The socio-technical problem of locating data for (re)use is often reduced to the technological dimension of designing data search systems. In this article, we explore how a social informatics perspective can help to better analyze the current academic discourse about data retrieval as well as to study user practices and behaviors.
We employ two methods in our analysis – bibliometrics and interviews with data seekers – and conclude with a discussion of the implications of our findings for designing data discovery systems.
URL : https://arxiv.org/abs/1801.04971
Author : Lydia Thorne
Many academics are active users of social media and some even use these sites for professional networking. However, while scholars can use traditional social networking platforms to network with their peers, share research articles, and keep up to date in their fields, there are some limitations that emerge when these sites are used for academic purposes.
Academic social networking sites have emerged as one viable alternative, as they allow scholars to share their research and to network and collaborate with others while maintaining a professional online presence.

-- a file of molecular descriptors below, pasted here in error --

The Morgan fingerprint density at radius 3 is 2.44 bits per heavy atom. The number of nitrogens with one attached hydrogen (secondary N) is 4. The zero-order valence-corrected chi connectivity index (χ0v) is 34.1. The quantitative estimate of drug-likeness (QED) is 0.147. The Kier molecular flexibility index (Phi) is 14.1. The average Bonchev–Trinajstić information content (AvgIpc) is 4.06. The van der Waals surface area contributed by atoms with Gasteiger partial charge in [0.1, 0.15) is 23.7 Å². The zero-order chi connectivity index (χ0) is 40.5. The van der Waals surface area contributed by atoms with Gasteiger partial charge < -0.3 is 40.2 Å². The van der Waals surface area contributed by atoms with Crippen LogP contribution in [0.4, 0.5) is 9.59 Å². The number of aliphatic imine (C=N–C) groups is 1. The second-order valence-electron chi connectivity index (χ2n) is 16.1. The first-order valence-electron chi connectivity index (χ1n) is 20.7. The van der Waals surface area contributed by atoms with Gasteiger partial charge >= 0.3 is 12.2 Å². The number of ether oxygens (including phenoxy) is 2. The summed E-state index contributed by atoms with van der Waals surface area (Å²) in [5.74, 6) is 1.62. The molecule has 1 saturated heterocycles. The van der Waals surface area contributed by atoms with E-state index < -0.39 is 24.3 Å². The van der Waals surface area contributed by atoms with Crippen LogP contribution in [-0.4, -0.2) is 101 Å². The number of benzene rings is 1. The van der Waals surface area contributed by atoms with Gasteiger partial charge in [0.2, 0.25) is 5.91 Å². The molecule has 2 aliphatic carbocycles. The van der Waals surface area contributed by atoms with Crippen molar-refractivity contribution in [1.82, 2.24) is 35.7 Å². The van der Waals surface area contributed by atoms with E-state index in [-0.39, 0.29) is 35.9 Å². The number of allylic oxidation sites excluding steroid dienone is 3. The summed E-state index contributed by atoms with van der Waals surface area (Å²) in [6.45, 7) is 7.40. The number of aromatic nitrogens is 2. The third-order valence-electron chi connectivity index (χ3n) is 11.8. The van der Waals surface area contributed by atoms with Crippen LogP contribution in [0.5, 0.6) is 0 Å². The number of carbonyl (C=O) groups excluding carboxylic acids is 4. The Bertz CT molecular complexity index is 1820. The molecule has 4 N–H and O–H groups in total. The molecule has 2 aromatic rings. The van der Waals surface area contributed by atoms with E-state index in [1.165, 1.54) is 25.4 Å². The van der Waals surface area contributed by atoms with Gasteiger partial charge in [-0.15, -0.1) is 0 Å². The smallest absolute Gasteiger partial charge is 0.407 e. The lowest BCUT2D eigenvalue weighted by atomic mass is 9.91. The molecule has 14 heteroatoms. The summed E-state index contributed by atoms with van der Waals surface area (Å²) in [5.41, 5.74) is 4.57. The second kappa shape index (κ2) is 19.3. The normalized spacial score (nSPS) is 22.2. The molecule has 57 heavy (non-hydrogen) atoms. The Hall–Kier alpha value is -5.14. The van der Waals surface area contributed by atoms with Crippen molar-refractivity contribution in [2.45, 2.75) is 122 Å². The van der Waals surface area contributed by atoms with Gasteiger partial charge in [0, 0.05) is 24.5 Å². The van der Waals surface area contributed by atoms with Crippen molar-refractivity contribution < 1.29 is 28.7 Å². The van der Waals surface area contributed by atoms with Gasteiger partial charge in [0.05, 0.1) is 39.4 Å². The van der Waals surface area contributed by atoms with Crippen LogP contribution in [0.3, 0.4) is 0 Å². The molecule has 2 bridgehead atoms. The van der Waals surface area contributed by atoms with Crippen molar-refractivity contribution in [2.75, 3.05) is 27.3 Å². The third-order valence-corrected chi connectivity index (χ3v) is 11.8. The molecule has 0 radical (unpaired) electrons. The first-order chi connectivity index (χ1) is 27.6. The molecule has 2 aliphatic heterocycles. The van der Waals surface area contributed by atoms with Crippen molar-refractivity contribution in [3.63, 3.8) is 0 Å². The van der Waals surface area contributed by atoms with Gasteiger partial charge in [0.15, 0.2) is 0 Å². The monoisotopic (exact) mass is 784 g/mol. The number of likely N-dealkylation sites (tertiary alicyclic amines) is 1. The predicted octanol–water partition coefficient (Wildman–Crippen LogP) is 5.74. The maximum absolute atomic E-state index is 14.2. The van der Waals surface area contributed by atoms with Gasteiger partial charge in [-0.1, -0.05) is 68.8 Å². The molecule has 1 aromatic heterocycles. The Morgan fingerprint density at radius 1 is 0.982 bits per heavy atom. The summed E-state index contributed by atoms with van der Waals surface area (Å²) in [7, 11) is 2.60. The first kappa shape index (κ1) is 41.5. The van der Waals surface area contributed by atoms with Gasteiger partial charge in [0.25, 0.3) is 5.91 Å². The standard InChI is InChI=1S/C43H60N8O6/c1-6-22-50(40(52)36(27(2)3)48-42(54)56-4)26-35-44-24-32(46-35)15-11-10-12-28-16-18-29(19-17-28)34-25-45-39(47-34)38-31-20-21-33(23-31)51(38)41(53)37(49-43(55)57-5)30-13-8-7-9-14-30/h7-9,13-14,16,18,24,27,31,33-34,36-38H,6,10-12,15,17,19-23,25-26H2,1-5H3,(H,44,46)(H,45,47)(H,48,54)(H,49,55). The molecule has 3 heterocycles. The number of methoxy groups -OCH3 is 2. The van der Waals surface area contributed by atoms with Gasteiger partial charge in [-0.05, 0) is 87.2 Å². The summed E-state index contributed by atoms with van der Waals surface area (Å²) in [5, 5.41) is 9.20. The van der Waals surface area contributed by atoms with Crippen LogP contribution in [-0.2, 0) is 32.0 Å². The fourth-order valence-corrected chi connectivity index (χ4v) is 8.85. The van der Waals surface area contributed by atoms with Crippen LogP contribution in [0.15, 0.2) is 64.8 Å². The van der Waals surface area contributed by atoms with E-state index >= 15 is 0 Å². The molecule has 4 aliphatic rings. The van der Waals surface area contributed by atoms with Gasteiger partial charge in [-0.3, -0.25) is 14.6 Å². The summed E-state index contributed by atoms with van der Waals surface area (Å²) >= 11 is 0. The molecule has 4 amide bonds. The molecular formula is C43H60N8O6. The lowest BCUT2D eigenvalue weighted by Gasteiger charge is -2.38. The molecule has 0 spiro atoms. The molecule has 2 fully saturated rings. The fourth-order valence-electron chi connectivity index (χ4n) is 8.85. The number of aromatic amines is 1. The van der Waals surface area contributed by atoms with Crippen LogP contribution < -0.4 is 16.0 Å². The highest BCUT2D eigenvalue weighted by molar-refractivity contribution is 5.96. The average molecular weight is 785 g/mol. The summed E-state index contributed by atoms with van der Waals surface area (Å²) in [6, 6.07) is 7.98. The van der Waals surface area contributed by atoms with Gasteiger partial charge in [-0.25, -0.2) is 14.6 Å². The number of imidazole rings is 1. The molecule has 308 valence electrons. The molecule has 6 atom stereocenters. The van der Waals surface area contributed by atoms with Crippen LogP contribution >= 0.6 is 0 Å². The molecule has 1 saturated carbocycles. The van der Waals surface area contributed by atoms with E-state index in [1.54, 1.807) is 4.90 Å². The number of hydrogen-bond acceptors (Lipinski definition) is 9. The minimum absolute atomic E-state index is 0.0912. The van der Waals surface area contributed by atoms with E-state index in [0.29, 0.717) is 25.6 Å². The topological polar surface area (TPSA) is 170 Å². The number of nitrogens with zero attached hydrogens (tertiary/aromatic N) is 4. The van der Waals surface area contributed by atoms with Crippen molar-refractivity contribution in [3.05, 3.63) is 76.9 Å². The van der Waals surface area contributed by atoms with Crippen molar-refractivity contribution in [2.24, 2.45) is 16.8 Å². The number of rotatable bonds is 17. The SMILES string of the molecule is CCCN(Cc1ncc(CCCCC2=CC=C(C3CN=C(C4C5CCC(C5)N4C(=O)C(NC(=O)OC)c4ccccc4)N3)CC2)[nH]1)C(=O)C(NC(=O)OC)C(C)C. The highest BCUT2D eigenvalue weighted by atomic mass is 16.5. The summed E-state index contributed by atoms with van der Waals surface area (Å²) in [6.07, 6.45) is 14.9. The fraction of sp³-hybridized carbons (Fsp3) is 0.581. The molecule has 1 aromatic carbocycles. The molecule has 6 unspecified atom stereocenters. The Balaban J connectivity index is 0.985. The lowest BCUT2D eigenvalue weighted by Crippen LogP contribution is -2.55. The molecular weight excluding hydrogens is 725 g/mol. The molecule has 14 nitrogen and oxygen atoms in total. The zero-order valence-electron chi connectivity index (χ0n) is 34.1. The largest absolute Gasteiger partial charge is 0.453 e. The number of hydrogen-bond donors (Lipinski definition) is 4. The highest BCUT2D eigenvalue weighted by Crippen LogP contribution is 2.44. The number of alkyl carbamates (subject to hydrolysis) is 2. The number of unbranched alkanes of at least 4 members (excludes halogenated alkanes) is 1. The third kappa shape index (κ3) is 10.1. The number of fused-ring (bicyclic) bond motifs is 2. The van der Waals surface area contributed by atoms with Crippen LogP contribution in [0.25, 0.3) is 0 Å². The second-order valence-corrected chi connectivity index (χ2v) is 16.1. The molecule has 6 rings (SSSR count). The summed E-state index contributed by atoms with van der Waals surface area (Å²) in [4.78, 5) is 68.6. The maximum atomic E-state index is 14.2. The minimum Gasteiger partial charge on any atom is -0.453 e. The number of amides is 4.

Although many studies have examined the information behaviour of those who use academic social networking sites, such as differences in discipline and academic status, no studies to date have explored these characteristics in the health and medical field.
This study seeks to address this gap by focusing on the scholarly communication practices of faculty members and graduate students in two disciplines – Medical Sciences and Health Sciences – on Academia.edu.
URL : https://ir.lib.uwo.ca/fimswp/7/
Authors : Renata Gonçalves Curty, Kevin Crowston, Alison Specht, Bruce W. Grant, Elizabeth D. Dalton
The value of sharing scientific research data is widely appreciated, but factors that hinder or prompt the reuse of data remain poorly understood. Using the Theory of Reasoned Action, we test the relationship between the beliefs and attitudes of scientists towards data reuse, and their self-reported data reuse behaviour.
To do so, we used existing responses to selected questions from a worldwide survey of scientists developed and administered by the DataONE Usability and Assessment Working Group (thus practicing data reuse ourselves).
Results show that the perceived efficacy and efficiency of data reuse are strong predictors of reuse behaviour, and that the perceived importance of data reuse corresponds to greater reuse. Expressed lack of trust in existing data and perceived norms against data reuse were not found to be major impediments for reuse contrary to our expectations.
We found that reported use of models and remotely-sensed data was associated with greater reuse. The results suggest that data reuse would be encouraged and normalized by demonstration of its value.
We offer some theoretical and practical suggestions that could help to legitimize investment and policies in favor of data sharing.
URL : Attitudes and norms affecting scientists’ data reuse
DOI : https://doi.org/10.1371/journal.pone.0189288